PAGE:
Saturday, April 10, 2010

What I Look Like Just Doesn't Matter

I admit it. I now have a pot-belly. And it bothered me.

After being underweight for the past 2+ years, struggling with a lack of appetite and the associated difficulties in maintaining weight, since being on Ampligen for 2 1/2 months, hunger has returned!  But with it came a whole new set of problems for me.

The most obvious one is that my body looks weird to me now. Yes, I still have the skinniest legs in North America, and some years back, thanks to the gluten sensitivity and the "gluteal wasting" aspects of this disease, I lost my butt completely. I used to be an athlete, running 6 miles a day, doing squats and all sorts of weight lifting, and was pretty proud of my athletic buns. Not today.

My silhouette from the waist down, to quote Foghorn Leghorn, looks like "the highway from Ft. Worth to Dallas. No curves!"

My pants no longer stay up at all, regardless of how hard I yank my belt. Picture trying to put a belt on a solid marble smooth Roman column - that's my dilemma each day. No matter what you do, the belt just slides right to the ground. Smooth, straight, and shiny...there's just nothing there on the backside to hold it up!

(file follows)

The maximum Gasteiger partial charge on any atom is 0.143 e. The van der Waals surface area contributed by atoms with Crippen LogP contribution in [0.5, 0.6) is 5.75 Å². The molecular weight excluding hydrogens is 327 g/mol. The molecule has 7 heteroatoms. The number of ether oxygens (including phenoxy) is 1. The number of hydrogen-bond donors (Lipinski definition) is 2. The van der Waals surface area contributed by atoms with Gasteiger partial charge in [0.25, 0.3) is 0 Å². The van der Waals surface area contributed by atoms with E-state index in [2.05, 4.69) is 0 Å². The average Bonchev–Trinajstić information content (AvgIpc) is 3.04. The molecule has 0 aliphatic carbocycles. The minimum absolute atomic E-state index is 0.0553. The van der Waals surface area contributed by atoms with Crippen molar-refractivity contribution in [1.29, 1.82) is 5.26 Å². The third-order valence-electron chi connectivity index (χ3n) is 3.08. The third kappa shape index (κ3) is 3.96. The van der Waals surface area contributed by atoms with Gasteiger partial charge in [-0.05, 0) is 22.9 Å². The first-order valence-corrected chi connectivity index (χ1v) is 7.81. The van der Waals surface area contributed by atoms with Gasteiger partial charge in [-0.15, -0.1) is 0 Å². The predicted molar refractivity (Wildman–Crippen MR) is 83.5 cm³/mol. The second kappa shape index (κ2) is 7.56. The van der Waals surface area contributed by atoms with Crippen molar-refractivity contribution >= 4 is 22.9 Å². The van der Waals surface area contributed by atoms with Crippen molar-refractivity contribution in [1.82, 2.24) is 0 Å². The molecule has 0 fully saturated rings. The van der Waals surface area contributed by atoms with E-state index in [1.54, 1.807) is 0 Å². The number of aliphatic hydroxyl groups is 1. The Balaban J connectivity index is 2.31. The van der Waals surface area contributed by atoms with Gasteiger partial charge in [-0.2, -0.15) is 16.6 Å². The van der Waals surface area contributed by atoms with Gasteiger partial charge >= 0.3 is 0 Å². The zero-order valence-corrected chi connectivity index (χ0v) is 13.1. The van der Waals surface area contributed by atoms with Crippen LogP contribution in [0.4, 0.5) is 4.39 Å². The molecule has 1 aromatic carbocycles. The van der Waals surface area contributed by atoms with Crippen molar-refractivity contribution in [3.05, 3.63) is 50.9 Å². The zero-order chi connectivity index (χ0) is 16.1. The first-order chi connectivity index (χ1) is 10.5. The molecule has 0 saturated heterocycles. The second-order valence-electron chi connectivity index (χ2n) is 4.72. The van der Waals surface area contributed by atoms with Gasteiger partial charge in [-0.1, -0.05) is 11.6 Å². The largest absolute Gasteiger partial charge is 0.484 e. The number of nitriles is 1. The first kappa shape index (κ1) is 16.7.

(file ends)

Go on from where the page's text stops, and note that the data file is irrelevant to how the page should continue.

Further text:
Now slap on a papoose on the front side above the belt line and you have an idea what I saw in the mirror, to my horror, the other night. On the cellphone with my wife I screamed out, "Geez, I have a pot-belly!" I exclaimed. "I'm getting too fat!"  She of course said all the right things about "loving the man inside," and "being in love with more than my body," but it still bothered me, in the same way that it bothered me when I was way too skinny.

Two years ago, when the stock market was in the toilet and long before I started Ampligen, my business partner saw me in person after only talking on the phone for about a year, not realizing how skinny I had become.  I was down  to 167 pounds at the time, (I'm 6 feet tall) and until I saw the look on his face I wasn't real worried about it. But he looked so freaked out seeing my suit pants tied around my waist like Ellie May Clampet's jeans with a rope, and the lack of curves in my face, that he blurted out something like  "Man you're really skinny. Are you all right?" I think I deflected a little and said something like, "yeah, my weight goes up and down like the stock market," but his shock was noticeable to me. And was one of the ingredients in my decisions to come here to start Ampligen.